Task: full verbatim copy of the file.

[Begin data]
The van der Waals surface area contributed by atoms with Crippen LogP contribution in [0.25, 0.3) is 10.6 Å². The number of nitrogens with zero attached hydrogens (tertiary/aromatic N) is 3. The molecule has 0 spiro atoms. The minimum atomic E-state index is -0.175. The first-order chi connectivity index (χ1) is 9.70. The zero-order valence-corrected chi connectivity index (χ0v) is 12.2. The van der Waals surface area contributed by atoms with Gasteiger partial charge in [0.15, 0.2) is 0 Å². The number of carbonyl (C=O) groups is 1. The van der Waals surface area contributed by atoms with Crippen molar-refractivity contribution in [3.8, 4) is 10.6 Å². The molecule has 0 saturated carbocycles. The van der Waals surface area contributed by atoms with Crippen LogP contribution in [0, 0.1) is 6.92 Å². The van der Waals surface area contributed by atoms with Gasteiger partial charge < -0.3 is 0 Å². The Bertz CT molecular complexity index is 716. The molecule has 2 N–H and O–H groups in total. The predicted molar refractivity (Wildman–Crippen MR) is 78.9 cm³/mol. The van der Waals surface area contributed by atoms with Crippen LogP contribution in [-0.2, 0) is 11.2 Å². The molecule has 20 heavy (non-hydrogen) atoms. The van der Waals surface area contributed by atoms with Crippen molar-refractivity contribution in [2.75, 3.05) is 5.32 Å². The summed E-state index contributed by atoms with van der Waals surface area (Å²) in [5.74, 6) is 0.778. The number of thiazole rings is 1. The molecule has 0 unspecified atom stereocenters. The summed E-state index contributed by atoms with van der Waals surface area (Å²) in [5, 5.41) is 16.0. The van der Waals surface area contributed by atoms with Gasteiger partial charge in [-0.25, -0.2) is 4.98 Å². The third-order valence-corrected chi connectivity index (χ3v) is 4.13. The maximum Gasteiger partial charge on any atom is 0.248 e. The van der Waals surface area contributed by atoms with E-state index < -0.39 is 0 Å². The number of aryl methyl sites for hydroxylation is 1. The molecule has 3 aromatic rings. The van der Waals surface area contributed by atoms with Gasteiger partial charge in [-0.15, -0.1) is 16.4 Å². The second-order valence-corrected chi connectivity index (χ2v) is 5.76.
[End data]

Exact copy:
The van der Waals surface area contributed by atoms with Crippen LogP contribution in [0.25, 0.3) is 10.6 Å². The number of nitrogens with zero attached hydrogens (tertiary/aromatic N) is 3. The molecule has 0 spiro atoms. The minimum atomic E-state index is -0.175. The first-order chi connectivity index (χ1) is 9.70. The zero-order valence-corrected chi connectivity index (χ0v) is 12.2. The van der Waals surface area contributed by atoms with Gasteiger partial charge in [0.15, 0.2) is 0 Å². The number of carbonyl (C=O) groups is 1. The van der Waals surface area contributed by atoms with Crippen molar-refractivity contribution in [3.8, 4) is 10.6 Å². The molecule has 0 saturated carbocycles. The van der Waals surface area contributed by atoms with Crippen LogP contribution in [0, 0.1) is 6.92 Å². The van der Waals surface area contributed by atoms with Gasteiger partial charge < -0.3 is 0 Å². The Bertz CT molecular complexity index is 716. The molecule has 2 N–H and O–H groups in total. The predicted molar refractivity (Wildman–Crippen MR) is 78.9 cm³/mol. The van der Waals surface area contributed by atoms with Crippen LogP contribution in [-0.2, 0) is 11.2 Å². The molecule has 20 heavy (non-hydrogen) atoms. The van der Waals surface area contributed by atoms with Crippen molar-refractivity contribution in [2.75, 3.05) is 5.32 Å². The summed E-state index contributed by atoms with van der Waals surface area (Å²) in [5.74, 6) is 0.778. The number of thiazole rings is 1. The molecule has 0 unspecified atom stereocenters. The summed E-state index contributed by atoms with van der Waals surface area (Å²) in [5, 5.41) is 16.0. The van der Waals surface area contributed by atoms with Gasteiger partial charge in [-0.25, -0.2) is 4.98 Å². The third-order valence-corrected chi connectivity index (χ3v) is 4.13. The maximum Gasteiger partial charge on any atom is 0.248 e. The van der Waals surface area contributed by atoms with E-state index < -0.39 is 0 Å². The number of aryl methyl sites for hydroxylation is 1. The molecule has 3 aromatic rings. The van der Waals surface area contributed by atoms with Gasteiger partial charge in [-0.15, -0.1) is 16.4 Å². The second-order valence-corrected chi connectivity index (χ2v) is 5.76.